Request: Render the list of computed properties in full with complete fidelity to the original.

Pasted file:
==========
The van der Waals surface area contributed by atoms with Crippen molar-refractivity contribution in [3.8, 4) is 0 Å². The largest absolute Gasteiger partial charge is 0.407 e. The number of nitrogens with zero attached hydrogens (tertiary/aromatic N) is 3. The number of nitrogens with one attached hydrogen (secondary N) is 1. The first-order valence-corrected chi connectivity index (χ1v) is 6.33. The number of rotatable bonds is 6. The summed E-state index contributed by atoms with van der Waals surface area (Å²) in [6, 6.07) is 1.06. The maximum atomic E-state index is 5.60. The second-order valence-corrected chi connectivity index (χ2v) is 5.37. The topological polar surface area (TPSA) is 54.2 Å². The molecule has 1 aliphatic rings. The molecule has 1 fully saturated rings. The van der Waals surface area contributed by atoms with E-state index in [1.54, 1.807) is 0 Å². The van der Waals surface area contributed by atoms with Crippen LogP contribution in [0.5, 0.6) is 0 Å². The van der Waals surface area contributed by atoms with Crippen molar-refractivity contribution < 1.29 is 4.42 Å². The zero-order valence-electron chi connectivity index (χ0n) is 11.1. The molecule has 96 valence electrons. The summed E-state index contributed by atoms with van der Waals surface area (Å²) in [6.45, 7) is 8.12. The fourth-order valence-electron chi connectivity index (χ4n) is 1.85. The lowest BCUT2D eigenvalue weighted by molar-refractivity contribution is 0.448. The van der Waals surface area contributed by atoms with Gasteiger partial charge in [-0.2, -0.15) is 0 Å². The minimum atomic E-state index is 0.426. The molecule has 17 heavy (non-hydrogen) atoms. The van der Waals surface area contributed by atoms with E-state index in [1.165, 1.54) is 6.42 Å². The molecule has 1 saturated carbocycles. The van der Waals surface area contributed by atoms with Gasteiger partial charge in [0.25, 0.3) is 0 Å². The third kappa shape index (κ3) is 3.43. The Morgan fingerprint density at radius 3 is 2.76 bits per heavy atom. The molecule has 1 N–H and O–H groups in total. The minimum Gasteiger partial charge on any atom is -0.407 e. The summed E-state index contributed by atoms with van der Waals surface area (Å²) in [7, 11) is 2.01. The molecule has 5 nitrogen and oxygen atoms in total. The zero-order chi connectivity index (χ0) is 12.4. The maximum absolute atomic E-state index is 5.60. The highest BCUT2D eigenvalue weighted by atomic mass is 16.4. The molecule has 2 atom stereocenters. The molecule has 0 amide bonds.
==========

The van der Waals surface area contributed by atoms with Crippen molar-refractivity contribution in [3.8, 4) is 0 Å². The largest absolute Gasteiger partial charge is 0.407 e. The number of nitrogens with zero attached hydrogens (tertiary/aromatic N) is 3. The number of nitrogens with one attached hydrogen (secondary N) is 1. The first-order valence-corrected chi connectivity index (χ1v) is 6.33. The number of rotatable bonds is 6. The summed E-state index contributed by atoms with van der Waals surface area (Å²) in [6, 6.07) is 1.06. The maximum atomic E-state index is 5.60. The second-order valence-corrected chi connectivity index (χ2v) is 5.37. The topological polar surface area (TPSA) is 54.2 Å². The molecule has 1 aliphatic rings. The molecule has 1 fully saturated rings. The van der Waals surface area contributed by atoms with E-state index in [1.54, 1.807) is 0 Å². The van der Waals surface area contributed by atoms with Crippen LogP contribution in [0.5, 0.6) is 0 Å². The van der Waals surface area contributed by atoms with Crippen molar-refractivity contribution < 1.29 is 4.42 Å². The zero-order valence-electron chi connectivity index (χ0n) is 11.1. The molecule has 96 valence electrons. The summed E-state index contributed by atoms with van der Waals surface area (Å²) in [6.45, 7) is 8.12. The fourth-order valence-electron chi connectivity index (χ4n) is 1.85. The lowest BCUT2D eigenvalue weighted by molar-refractivity contribution is 0.448. The van der Waals surface area contributed by atoms with Gasteiger partial charge in [-0.2, -0.15) is 0 Å². The minimum atomic E-state index is 0.426. The molecule has 17 heavy (non-hydrogen) atoms. The van der Waals surface area contributed by atoms with E-state index in [1.165, 1.54) is 6.42 Å². The molecule has 1 saturated carbocycles. The van der Waals surface area contributed by atoms with Gasteiger partial charge in [0.25, 0.3) is 0 Å². The third kappa shape index (κ3) is 3.43. The Morgan fingerprint density at radius 3 is 2.76 bits per heavy atom. The molecule has 1 N–H and O–H groups in total. The minimum Gasteiger partial charge on any atom is -0.407 e. The summed E-state index contributed by atoms with van der Waals surface area (Å²) in [7, 11) is 2.01. The molecule has 5 nitrogen and oxygen atoms in total. The zero-order chi connectivity index (χ0) is 12.4. The maximum absolute atomic E-state index is 5.60. The highest BCUT2D eigenvalue weighted by atomic mass is 16.4. The molecule has 2 atom stereocenters. The molecule has 0 amide bonds.